photo by Philicia Endelman

Some stories take a few tries to find their perfect medium. Les Miserables, for example, is a meandering bore of a novel (hot take? Whatever, I don’t want to hear about it) but, when it found its rightful home in musical theatre, everything clicked. Eugene Onegin is a poem, an opera, and a musical, but it’s most affecting as a ballet. As a kid, it wasn’t Full House the show that captivated my imagination, it was the novelization series about Michelle and Stephanie. Adaptation can be an incredibly useful exercise if it’s used to unlock aspects of the story that may have been inaccessible or overlooked in the previous medium. Some stories, however, are told most effectively the first time. Waitress most definitely falls into that second category.

A 2007 Sundance hit, Waitress was a decidedly independent auteur-driven endeavour. Adrienne Shelly wrote, directed, co-starred in, and collaborated on set and costume design for Waitress, completing the film and submitting it to Sundance before her brutal death in November, 2006. It was totally and completely hers. Without even touching on the content of the film and its suitability for another medium, I pretty strongly feel that Waitress should have been left alone.

But let’s talk about the content of the film and its suitability for another medium, just to really drive this point home. Waitress is a small, personal story about a small-town girl with small dreams of just living her life safely and finding a little happiness. Jenna works in a diner and makes really good pie. She’s kind and beautiful and trapped in a brutal marriage to Earl, the sort of man you’re scared to tell that you’re pregnant. Which she is, which brings her to the office of a married hotdoc with whom she starts up an affair that’s incapable of going anywhere, just like Jenna. There is almost no plot in Waitress, the ensemble is small but well-developed, the world is tiny but crystal clear. It’s all about stolen glances and hidden wounds, unglamorous realities and the things we can’t have.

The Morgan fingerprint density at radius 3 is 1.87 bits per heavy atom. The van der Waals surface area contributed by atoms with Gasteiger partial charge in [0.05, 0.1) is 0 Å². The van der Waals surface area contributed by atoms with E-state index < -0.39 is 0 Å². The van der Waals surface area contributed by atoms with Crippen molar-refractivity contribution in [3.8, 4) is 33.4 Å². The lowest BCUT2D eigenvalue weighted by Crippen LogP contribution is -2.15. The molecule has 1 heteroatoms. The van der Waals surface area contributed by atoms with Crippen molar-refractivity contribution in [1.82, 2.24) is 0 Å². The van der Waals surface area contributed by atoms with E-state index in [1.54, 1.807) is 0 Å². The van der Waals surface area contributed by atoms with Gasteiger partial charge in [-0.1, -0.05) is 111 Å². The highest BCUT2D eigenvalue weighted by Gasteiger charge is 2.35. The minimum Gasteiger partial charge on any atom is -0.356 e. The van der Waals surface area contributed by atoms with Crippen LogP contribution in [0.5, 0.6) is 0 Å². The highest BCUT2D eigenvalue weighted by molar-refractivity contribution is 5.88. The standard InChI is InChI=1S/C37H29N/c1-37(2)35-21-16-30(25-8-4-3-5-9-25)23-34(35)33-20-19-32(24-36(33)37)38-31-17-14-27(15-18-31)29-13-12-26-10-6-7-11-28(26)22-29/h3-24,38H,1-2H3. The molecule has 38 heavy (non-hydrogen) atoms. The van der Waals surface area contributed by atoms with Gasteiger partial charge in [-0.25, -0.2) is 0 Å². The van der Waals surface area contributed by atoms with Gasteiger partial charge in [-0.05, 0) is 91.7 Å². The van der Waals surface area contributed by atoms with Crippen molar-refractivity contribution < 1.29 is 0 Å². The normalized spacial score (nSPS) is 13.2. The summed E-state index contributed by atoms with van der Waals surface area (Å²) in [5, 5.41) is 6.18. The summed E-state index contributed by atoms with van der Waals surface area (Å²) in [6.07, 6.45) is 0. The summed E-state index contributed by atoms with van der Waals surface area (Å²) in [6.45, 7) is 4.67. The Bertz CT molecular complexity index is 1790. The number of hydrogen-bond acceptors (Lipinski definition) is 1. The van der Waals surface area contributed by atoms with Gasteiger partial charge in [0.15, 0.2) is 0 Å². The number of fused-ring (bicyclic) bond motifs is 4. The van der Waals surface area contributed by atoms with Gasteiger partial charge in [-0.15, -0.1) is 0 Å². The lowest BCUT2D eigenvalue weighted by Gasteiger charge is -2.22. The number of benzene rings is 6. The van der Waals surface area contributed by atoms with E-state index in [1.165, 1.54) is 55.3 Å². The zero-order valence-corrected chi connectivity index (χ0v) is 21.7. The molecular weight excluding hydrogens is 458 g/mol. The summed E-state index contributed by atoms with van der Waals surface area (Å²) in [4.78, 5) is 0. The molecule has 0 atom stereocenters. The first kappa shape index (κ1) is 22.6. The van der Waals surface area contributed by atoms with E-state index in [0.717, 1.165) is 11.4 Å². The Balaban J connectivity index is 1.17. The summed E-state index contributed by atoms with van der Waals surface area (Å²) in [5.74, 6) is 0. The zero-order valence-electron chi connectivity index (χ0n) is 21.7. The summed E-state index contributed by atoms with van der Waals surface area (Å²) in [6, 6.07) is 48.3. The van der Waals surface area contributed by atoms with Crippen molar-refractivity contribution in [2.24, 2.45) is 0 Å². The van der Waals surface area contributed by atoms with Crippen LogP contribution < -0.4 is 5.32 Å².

Though small, intimate musical theatre pieces do exist and maybe there’s a world in which Waitress could have been one of them, the sparkly Broadway adaptation that’s currently on the Toronto leg of its “national” tour is a perfect example of misguided adaptation. Pop star Sara Bareilles was brought in to write the music and lyrics and, though the thoughtful and vulnerability-embracing Bareilles is certainly the best pop star to turn to if you absolutely must turn to a pop star to write the music and lyrics of a deeply personal indie movie adaptation, the result is too slick to do justice to the story’s grit and most of the songs feel like extractible pleasantries rather than rooted theatrical moments. The production is over-choreographed, over-lit, over-populated, and too long. Though the current touring cast is excellent (Jenna has become a first choice part among musical theatre’s strongest mezzos, aka ex-Elphabas, and Christine Dwyer lives up to that hype), there’s no saving bad material. Even breakout hit “She Used to be Mine” doesn’t stand up to dramaturgical scrutiny, though Dwyer delivers the hell out of it.

Most grating perhaps is the cutesy jazzhandification of the tone of the piece. The film walks a very thin line between pie-flavoured fairy tale and bitter sadness but the musical’s overly comedic take pushes everything too far into lighthearted territory to the point where it feels unearned when the story turns towards its darkest realities (including everything about Jeremy Woodard’s Earl, a character so vile Woodard literally mouths “I’m so sorry” to the audience at curtain call). Perhaps the perfect example is in the character of Ogie (played here with impish verve by Jeremy Morse) who earnestly leads a big group number declaring “I love you means you’re never ever getting rid of me” to a woman who has attempted multiple times to rebuff him. As the whole cast of characters happily sang along, I wondered if anyone at any point in the show’s development or this particular production’s rehearsals had ever thought to layer in even a tiny acknowledgement that Ogie’s language isn’t all that different from Earl’s.

That lack of nuanced insight is exactly the problem with Waitress in Big Broadway Musical form. The audience is too far from the actors to spot what’s going on beneath the surface and the stage is too big for us to feel trapped alongside Jenna in the way that the film so beautifully captured. There is nothing about Waitress that is unlocked or interestingly re-contexualized by it being a musical. It doesn’t need to be a musical, it just is a musical now. I so badly wish it wasn’t.